I didn’t know about Abreu’s injury, but he started so unusually terribly that it wouldn’t surprise me to see a more consistent season that winds up with slightly better numbers.
    I think Abreu and Drew are something like prospects in the sense that you could talk about them like this: “Drew has the higher ceiling, but Abreu has a higher floor.”

    Paul SF January 16, 2008, 6:00 pm
  • I actually think it’s splitting hairs comparing the outfields of the two teams. The production was very similar last year. I expect the same this year. I don’t expect the difference maker for either team to be in the outfield, unless Manny has a monster year. There’s also an outside chance that Ellsbury could be a truly disruptive force.
    Lowell was the big surprise last year. I don’t see him repeating that. But I could see Lugo having a similarly significant uptick in production. Pedroia and Youkilis a bit too.
    That’s the thing. There does seem to be more room for improvement from the Sox. I just named five in the lineup that I could see improving. For the Yanks it’s more like three or four (the kids, 1B, Giambi). Okay, maybe Abreu too. What the bleep do I know!?

    A YF January 16, 2008, 6:17 pm
  • “The difference in terms of game outcomes between a good fielding 1B and a mediocre one is far surpassed by the difference between a below average hitting 1B and an above average hitting 1B.”
    Who said all glove, no offense? I said sacrifice some offense. A good example of this is a guy like Sean Casey. Real solid glove, 6 errors over the past 3 seasons. Offensively he is a step up from Minky, lifetime .301/.366/.450. He’s a veteran and a pro, he would be a perfect fit on this team. In addition you can’t measure the comfort level of an infield with stats. You have to know where to draw the line on sabremetrics. Sometimes there are parts of the game math majors can’t calculate.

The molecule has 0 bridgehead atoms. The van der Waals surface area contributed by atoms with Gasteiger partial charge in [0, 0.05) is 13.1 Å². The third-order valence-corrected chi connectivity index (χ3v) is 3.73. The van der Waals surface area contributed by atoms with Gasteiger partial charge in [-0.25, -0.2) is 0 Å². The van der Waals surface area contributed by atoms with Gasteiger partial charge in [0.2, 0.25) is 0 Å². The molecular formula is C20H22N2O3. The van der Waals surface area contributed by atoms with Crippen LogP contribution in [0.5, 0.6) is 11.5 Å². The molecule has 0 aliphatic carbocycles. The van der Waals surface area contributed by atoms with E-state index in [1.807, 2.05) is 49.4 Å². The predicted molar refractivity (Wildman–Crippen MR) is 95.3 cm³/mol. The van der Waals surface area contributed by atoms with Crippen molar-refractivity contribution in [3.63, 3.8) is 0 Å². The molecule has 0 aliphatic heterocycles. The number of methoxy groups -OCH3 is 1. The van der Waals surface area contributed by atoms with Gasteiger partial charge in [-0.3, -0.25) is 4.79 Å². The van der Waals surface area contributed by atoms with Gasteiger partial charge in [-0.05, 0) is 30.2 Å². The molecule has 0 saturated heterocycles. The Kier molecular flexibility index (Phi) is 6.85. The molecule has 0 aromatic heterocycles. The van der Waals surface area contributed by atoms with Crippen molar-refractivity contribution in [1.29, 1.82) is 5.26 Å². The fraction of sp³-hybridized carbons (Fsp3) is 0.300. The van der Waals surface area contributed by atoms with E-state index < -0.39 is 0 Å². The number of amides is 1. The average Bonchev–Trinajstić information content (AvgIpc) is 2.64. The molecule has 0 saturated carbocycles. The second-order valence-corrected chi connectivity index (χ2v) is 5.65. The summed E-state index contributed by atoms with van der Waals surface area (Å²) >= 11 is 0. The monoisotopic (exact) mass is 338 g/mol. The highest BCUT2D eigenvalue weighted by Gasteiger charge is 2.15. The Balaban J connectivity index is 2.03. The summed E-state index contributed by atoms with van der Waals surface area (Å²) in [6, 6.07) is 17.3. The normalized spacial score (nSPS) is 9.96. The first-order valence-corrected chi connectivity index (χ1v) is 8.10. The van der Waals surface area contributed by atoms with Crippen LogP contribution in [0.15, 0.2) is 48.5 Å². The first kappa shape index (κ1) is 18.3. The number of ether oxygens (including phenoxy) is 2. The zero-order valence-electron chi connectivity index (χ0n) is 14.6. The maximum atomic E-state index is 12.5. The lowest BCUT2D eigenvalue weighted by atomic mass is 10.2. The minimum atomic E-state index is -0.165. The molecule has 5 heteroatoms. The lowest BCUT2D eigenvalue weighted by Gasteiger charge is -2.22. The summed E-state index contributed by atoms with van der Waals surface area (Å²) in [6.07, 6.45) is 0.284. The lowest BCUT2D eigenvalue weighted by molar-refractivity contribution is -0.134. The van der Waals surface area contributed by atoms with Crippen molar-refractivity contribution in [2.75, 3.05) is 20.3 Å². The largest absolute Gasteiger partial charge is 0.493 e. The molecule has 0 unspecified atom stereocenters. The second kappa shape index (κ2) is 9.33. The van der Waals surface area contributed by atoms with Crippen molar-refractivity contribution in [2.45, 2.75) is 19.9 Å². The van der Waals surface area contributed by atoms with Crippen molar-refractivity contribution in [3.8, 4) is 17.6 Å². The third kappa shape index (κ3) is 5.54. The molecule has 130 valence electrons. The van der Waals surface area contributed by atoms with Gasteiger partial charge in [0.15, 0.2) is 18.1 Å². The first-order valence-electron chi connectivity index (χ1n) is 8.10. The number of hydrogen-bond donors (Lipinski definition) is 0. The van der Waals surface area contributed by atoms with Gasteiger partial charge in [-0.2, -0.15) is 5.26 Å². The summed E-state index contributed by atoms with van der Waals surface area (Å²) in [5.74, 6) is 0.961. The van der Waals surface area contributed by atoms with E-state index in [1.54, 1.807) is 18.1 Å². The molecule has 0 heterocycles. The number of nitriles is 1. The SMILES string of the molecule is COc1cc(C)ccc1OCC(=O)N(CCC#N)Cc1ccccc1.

“That’s why you don’t see very many all-glove, no-hit 1B’s. You see any team clamoring to sign Minky?”
    The reason they aren’t clamoring is because the Yankees are the only team with 1B labeled as a question mark. Every other major league team has the 1B question answered. So the lack of clamoring probably has more to do with lack of need then Minky’s ability.
    “We’re back to the two-headed Wilson Duncan monstah!!!!”
    Duncan has limited AB’s in the bigs, less then 50. While his numbers are impressive over a very short span, I wouldn’t call anything about him (other then his celebratory forearms) monsterous. Long term he is better suited as a bench player. The wholes in his swing will be exploited over time. Betemit lifetime is a .268/.347/.464 hitter against righties. (Just for fun… Minky lifetime vs. righties is .272/.358/.404) Keep in mind also that there are more righties then lefties so you want Wilson Betemit, an unproven 1Bman (14 games total at 1B) to play the majority of the time at 1B? What about his numbers warrants that? Also if Betemit is part of this “Monstah” platoon the Yankees would need to carry an additional utility player. It also leaves you with a problem in LF. Damon and Matsui will platoon in LF, but when one or the other is not in LF he will be the DH. So on those days do you break up the “Monstah” platoon and play Giambi at 1st or do you keep A. our leadoff hitter out of the lineup or B. a lifetime .295/.371/.485 hitter on the bench?
    Ideally we would keep both Betemit and Duncan on the bench. That gives us the strong bench that we lacked for the better part of last season. (Molina, Betemit, Duncan, _______)

    John - YF January 16, 2008, 7:01 pm
  • “Every other major league team has the 1B question answered.”
    This isn’t true. Of the 30 teams, only 19 had a 1B that qualified last year. Texas swapped for Shelton then waived him when they got Broussard. Somewhere Minky could find a job if his talents were valued. They aren’t.
    “Sometimes there are parts of the game math majors can’t calculate.”